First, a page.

Companies like Google and Facebook say that without Section 230 protections, building a business that gives individuals a platform for their content online would be impossible. They say it also shields online platforms from lawsuits when they police criminal or distasteful content.

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Silicon Valley can employ significant resources to make its case. Google and Facebook spend millions a year on federal lobbying and are regular donors to outside policy groups. Their allies on Capitol Hill, like Sen. Ron Wyden, D-Ore., have defended the law.

Michael Beckerman, president of the Internet Association, an industry group whose members include Google and Facebook, said Section 230 was “foundational to almost everything people do online.”

“It enables products and services that consumers love and rely upon every day,” Beckerman said in a statement.

While criticism of Section 230 had mounted for years, the coalition of corporate interests questioning the value of the protections took root in late 2017 when Disney and Twenty-First Century Fox backed the bill allowing lawsuits against web platforms for knowingly facilitating sex trafficking.

“I had never seen them getting involved in any Section 230 issues before,” said Jeff Kosseff, a lawyer who wrote a book about the law.

Now, hotel companies worry about Airbnb’s use of Section 230 in lawsuits seeking to block local ordinances regulating home-sharing platforms. Judges have ruled against the company in many of those cases.

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The Washington, D.C., lobbying group that represents companies like Marriott, Hilton and Hyatt has backed a bill that would amend Section 230 so it did not apply to home-rental services in many cases.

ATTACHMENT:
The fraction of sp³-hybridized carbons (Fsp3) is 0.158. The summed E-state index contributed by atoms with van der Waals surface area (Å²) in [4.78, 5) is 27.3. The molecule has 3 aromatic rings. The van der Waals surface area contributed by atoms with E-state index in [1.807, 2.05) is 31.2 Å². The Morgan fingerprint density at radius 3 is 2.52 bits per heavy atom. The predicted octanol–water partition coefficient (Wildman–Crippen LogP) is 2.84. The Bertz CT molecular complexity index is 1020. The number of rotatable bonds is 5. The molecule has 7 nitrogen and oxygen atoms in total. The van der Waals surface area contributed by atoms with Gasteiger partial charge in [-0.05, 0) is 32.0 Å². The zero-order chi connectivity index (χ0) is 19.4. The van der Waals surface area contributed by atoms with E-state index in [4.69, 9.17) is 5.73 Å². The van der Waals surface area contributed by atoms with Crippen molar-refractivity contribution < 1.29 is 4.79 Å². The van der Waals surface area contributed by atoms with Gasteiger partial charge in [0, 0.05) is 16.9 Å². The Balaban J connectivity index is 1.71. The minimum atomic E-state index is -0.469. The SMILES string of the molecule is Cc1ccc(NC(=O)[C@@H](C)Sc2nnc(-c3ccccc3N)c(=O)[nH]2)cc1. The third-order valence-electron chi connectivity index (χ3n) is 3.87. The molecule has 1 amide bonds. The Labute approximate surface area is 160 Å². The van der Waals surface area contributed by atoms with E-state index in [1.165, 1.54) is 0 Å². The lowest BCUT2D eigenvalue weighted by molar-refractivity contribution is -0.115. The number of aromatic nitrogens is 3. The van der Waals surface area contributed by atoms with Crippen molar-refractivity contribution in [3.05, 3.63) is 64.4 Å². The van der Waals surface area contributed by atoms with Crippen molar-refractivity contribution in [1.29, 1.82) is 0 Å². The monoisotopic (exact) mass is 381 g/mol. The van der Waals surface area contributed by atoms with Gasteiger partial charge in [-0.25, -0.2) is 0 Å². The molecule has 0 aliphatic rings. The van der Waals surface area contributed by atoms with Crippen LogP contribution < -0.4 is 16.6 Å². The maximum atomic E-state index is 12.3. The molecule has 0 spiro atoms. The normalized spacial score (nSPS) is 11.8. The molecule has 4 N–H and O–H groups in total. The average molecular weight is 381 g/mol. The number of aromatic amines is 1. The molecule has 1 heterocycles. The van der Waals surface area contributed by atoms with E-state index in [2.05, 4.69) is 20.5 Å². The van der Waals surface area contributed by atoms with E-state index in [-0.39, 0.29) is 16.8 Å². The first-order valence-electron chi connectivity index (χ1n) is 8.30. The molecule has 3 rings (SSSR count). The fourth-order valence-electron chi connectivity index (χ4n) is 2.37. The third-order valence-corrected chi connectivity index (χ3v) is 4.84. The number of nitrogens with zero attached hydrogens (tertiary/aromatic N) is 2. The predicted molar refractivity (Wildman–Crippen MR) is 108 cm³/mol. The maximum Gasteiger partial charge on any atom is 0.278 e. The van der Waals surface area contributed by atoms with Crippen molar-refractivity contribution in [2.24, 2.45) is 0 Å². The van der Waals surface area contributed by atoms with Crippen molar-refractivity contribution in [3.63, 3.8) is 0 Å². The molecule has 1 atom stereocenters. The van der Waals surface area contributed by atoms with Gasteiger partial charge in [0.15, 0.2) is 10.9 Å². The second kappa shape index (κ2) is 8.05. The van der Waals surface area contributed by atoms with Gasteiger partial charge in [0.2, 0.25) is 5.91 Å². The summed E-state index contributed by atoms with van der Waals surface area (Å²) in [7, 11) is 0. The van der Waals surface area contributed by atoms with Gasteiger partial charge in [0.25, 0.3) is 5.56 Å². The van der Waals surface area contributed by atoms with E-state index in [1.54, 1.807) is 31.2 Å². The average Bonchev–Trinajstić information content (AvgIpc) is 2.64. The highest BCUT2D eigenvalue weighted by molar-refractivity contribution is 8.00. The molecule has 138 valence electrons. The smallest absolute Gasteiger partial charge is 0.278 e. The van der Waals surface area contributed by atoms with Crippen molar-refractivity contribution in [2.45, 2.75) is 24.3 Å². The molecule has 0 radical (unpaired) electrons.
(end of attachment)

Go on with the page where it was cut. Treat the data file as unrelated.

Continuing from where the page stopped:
Airbnb declined to comment.

IBM, which like other enterprise-software providers is trying to distance itself from businesses like Facebook, has supported adjusting Section 230 so companies must take “reasonable care” to keep unlawful uses of their platforms in check. The proposal would apply to companies that not only hosted information but also made it available to the public. That means it would cover a consumer service like Instagram but not to a cloud-computing provider like IBM.

The Motion Picture Association and the News Media Alliance, a group that lobbies for news organizations, have urged the Trump administration not to allow the protections in a future trade deal with Britain. The film group’s concern is that it could make copyright enforcement more difficult. (The New York Times is a member of the News Media Alliance.)

Many of the consumer groups that have been critical of Section 230 do not share the companies’ motivations. But they welcome the help from the companies, which have vast lobbying networks and the ability to get a meeting with the right aide at the right time.

Gretchen Peters, who leads the Alliance to Counter Crime Online, a group critical of Section 230, said her small organization was spread thin. If “somebody else, like the Disney folks or the hotel folks,” set up a meeting, she said, “I’ll come along.”